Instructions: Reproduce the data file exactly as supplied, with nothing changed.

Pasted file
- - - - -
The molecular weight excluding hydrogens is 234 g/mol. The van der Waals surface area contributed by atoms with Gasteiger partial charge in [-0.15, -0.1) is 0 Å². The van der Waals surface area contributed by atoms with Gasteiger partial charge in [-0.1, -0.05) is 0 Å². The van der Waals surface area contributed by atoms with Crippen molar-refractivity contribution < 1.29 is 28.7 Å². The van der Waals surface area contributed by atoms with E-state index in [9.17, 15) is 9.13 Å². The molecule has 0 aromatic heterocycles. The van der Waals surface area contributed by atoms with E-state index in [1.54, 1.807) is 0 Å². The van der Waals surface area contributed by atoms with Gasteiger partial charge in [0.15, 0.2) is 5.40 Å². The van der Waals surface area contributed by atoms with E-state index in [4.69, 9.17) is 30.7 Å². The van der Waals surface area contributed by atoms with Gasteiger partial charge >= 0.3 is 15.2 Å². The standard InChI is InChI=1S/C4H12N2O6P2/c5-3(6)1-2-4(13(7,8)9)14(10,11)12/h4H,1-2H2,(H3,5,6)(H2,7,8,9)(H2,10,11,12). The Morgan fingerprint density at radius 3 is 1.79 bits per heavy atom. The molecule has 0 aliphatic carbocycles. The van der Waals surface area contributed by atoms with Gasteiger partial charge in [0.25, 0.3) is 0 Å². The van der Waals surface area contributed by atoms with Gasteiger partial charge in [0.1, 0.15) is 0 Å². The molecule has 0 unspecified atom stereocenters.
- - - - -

The molecular weight excluding hydrogens is 234 g/mol. The van der Waals surface area contributed by atoms with Gasteiger partial charge in [-0.15, -0.1) is 0 Å². The van der Waals surface area contributed by atoms with Gasteiger partial charge in [-0.1, -0.05) is 0 Å². The van der Waals surface area contributed by atoms with Crippen molar-refractivity contribution < 1.29 is 28.7 Å². The van der Waals surface area contributed by atoms with E-state index in [9.17, 15) is 9.13 Å². The molecule has 0 aromatic heterocycles. The van der Waals surface area contributed by atoms with E-state index in [1.54, 1.807) is 0 Å². The van der Waals surface area contributed by atoms with Gasteiger partial charge in [0.15, 0.2) is 5.40 Å². The van der Waals surface area contributed by atoms with E-state index in [4.69, 9.17) is 30.7 Å². The van der Waals surface area contributed by atoms with Gasteiger partial charge >= 0.3 is 15.2 Å². The standard InChI is InChI=1S/C4H12N2O6P2/c5-3(6)1-2-4(13(7,8)9)14(10,11)12/h4H,1-2H2,(H3,5,6)(H2,7,8,9)(H2,10,11,12). The Morgan fingerprint density at radius 3 is 1.79 bits per heavy atom. The molecule has 0 aliphatic carbocycles. The van der Waals surface area contributed by atoms with Gasteiger partial charge in [0.25, 0.3) is 0 Å². The van der Waals surface area contributed by atoms with Gasteiger partial charge in [0.1, 0.15) is 0 Å². The molecule has 0 unspecified atom stereocenters.